With apologies for returning to the theme of patents, I'd like to direct your attention to a long and interesting piece that has appeared on the Digital Majority site asking a very important question: “Did Red Hat lobby for, or against software patents in Europe?”
The piece is dense and closely argued, drawing on Red Hat's statements down the years to support its case. The central question it tries to address is whether Red Hat is truly helping to fight software patents in Europe, or whether it simply wants the patent system reformed to something more convenient for its own purposes as a big software house, while retaining the good graces of the free software movement. Here's the concluding paragraph:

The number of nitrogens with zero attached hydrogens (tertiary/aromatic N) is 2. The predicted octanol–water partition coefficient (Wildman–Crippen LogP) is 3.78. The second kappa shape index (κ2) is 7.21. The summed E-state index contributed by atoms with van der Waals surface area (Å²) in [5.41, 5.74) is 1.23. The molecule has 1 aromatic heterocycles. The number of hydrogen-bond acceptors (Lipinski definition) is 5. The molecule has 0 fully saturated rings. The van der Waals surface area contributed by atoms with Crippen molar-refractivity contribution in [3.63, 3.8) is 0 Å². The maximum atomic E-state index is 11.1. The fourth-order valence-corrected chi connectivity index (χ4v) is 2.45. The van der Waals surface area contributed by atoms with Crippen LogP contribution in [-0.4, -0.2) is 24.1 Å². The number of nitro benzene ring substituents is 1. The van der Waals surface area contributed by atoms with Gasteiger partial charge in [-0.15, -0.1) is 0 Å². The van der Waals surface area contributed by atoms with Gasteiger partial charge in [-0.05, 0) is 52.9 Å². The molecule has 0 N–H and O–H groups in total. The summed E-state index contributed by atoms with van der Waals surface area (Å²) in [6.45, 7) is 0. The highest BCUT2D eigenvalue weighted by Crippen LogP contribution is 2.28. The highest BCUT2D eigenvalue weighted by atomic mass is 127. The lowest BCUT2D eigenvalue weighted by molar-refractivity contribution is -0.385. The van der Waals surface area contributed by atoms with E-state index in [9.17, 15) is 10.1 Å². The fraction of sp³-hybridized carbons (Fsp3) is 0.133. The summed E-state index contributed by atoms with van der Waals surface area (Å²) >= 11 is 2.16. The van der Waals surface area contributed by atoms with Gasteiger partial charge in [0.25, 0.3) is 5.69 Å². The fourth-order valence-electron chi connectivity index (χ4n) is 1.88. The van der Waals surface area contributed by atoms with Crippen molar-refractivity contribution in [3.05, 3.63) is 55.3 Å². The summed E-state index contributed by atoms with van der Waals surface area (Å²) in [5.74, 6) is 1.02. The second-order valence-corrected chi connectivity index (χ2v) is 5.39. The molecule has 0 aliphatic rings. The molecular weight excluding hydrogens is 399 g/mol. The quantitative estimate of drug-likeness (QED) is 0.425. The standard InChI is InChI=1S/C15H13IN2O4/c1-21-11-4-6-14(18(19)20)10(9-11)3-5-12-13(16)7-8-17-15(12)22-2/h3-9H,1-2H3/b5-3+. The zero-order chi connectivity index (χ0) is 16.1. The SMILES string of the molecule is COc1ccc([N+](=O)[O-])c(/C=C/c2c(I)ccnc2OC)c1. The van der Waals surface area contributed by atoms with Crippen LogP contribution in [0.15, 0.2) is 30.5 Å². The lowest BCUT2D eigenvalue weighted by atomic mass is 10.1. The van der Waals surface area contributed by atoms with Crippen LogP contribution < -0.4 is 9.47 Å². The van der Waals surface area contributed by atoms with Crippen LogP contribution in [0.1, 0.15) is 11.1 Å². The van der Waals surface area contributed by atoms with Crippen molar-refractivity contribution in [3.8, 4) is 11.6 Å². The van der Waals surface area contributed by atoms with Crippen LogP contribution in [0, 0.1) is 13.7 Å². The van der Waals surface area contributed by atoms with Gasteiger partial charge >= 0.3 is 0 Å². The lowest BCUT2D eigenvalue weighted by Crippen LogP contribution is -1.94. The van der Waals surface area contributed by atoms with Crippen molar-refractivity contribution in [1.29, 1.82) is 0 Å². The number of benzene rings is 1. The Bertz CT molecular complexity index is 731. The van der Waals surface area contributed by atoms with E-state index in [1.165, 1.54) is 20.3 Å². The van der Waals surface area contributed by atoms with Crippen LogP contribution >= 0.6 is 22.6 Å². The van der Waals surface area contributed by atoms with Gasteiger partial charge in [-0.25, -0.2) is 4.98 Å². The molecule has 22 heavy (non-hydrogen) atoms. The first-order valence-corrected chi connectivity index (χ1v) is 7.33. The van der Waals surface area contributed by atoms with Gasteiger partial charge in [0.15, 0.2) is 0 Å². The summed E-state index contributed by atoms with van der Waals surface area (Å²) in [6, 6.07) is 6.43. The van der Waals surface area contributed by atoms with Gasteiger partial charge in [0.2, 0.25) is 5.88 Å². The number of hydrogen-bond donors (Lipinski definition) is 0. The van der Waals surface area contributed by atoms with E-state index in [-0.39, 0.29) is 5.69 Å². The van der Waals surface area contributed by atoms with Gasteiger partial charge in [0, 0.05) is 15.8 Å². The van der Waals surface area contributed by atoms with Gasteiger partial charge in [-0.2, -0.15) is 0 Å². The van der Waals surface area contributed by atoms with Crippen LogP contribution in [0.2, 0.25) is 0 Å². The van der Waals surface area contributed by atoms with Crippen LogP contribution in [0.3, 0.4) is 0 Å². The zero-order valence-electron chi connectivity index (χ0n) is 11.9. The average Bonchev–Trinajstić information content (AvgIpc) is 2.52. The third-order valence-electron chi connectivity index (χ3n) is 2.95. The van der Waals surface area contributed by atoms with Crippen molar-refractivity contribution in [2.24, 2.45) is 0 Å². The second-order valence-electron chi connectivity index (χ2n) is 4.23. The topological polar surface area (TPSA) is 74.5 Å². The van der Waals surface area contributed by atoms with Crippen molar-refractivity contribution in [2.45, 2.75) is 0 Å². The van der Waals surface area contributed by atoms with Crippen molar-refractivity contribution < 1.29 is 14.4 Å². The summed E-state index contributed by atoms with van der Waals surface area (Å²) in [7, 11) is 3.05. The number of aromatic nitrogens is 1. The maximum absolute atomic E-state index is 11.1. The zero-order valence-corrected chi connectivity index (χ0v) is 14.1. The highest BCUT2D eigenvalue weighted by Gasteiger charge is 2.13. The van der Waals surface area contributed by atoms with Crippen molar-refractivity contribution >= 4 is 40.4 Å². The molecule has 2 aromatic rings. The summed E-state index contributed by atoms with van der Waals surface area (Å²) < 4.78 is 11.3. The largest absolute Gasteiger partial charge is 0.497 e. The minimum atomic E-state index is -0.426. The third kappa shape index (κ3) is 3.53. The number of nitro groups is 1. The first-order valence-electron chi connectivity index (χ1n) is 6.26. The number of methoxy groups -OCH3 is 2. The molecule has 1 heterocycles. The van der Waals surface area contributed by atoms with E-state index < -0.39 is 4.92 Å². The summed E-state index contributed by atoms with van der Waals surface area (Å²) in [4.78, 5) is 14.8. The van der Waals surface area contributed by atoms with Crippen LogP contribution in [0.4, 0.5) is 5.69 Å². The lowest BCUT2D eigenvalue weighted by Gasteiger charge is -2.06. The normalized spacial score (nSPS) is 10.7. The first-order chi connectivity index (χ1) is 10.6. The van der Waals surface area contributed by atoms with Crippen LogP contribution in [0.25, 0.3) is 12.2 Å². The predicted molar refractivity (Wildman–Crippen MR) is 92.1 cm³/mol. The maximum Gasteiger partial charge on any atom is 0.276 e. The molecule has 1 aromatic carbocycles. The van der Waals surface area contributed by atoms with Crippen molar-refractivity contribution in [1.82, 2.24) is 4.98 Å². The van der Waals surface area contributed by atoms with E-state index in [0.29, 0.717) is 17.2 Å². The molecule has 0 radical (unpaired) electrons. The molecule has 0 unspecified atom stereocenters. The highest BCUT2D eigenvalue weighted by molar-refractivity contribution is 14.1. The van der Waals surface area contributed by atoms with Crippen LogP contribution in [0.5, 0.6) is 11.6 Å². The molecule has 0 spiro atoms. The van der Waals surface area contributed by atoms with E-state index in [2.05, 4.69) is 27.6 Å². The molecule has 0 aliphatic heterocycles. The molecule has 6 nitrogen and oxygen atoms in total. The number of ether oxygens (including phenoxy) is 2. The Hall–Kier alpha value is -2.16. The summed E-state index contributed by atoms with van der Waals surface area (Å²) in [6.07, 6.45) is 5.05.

Red Hat, instead of working with the Abolitionists to end software patents in Europe, was working to rewrite the law and remove the protection from patents that Europe's small software sector had enjoyed until then. While this seems normal and obvious for a firm that needs to answer to shareholders and investors, it is Red Hat's own statements that baffle us. If Red Hat seeks patents "to discourage patent lawsuits by giving us the ability to retaliate against potential patent aggressors by asserting counter-claims as a defence", why did they not work for abolition in Europe in 2005 and why are they not working for abolition in 2009?
Happily, this issue is very easy to resolve: all Red Hat need do is to state clear and unequivocally, once and for all, whether it wants software patents abolished – not reformed - in Europe. That's not too much to ask, is it? Hello, Red Hat: we're waiting....